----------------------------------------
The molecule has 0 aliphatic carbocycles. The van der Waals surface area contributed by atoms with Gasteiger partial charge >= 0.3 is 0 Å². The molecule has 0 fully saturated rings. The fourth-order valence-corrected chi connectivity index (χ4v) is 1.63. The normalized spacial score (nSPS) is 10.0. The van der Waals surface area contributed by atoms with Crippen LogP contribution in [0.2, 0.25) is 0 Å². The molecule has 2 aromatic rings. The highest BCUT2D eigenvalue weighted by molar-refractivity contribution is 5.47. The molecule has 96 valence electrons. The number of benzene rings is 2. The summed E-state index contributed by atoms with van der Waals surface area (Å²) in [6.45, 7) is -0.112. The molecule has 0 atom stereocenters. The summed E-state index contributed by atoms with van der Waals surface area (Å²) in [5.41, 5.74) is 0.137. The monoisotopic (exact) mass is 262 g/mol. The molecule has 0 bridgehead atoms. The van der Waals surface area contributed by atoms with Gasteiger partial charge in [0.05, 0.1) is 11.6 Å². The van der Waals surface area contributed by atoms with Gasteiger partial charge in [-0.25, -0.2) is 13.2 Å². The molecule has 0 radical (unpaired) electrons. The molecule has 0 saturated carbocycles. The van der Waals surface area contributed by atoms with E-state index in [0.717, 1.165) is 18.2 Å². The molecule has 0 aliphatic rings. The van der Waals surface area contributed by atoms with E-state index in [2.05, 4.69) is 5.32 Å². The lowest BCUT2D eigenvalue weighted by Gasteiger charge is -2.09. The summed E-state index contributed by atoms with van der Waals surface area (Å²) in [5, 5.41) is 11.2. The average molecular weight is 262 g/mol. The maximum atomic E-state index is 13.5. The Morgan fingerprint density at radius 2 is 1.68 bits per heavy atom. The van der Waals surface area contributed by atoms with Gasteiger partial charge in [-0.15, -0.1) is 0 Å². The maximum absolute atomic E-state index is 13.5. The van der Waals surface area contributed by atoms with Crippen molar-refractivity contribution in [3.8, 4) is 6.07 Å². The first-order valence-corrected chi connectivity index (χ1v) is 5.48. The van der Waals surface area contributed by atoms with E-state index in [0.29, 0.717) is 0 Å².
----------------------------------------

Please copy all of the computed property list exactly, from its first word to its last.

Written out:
The molecule has 0 aliphatic carbocycles. The van der Waals surface area contributed by atoms with Gasteiger partial charge >= 0.3 is 0 Å². The molecule has 0 fully saturated rings. The fourth-order valence-corrected chi connectivity index (χ4v) is 1.63. The normalized spacial score (nSPS) is 10.0. The van der Waals surface area contributed by atoms with Crippen LogP contribution in [0.2, 0.25) is 0 Å². The molecule has 2 aromatic rings. The highest BCUT2D eigenvalue weighted by molar-refractivity contribution is 5.47. The molecule has 96 valence electrons. The number of benzene rings is 2. The summed E-state index contributed by atoms with van der Waals surface area (Å²) in [6.45, 7) is -0.112. The molecule has 0 atom stereocenters. The summed E-state index contributed by atoms with van der Waals surface area (Å²) in [5.41, 5.74) is 0.137. The monoisotopic (exact) mass is 262 g/mol. The molecule has 0 bridgehead atoms. The van der Waals surface area contributed by atoms with Gasteiger partial charge in [0.05, 0.1) is 11.6 Å². The van der Waals surface area contributed by atoms with Gasteiger partial charge in [-0.25, -0.2) is 13.2 Å². The molecule has 0 radical (unpaired) electrons. The molecule has 0 saturated carbocycles. The van der Waals surface area contributed by atoms with E-state index in [0.717, 1.165) is 18.2 Å². The molecule has 0 aliphatic rings. The van der Waals surface area contributed by atoms with E-state index in [2.05, 4.69) is 5.32 Å². The lowest BCUT2D eigenvalue weighted by Gasteiger charge is -2.09. The summed E-state index contributed by atoms with van der Waals surface area (Å²) in [5, 5.41) is 11.2. The average molecular weight is 262 g/mol. The maximum atomic E-state index is 13.5. The Morgan fingerprint density at radius 2 is 1.68 bits per heavy atom. The van der Waals surface area contributed by atoms with Gasteiger partial charge in [-0.15, -0.1) is 0 Å². The maximum absolute atomic E-state index is 13.5. The van der Waals surface area contributed by atoms with Crippen molar-refractivity contribution in [3.8, 4) is 6.07 Å². The first-order valence-corrected chi connectivity index (χ1v) is 5.48. The van der Waals surface area contributed by atoms with E-state index in [0.29, 0.717) is 0 Å².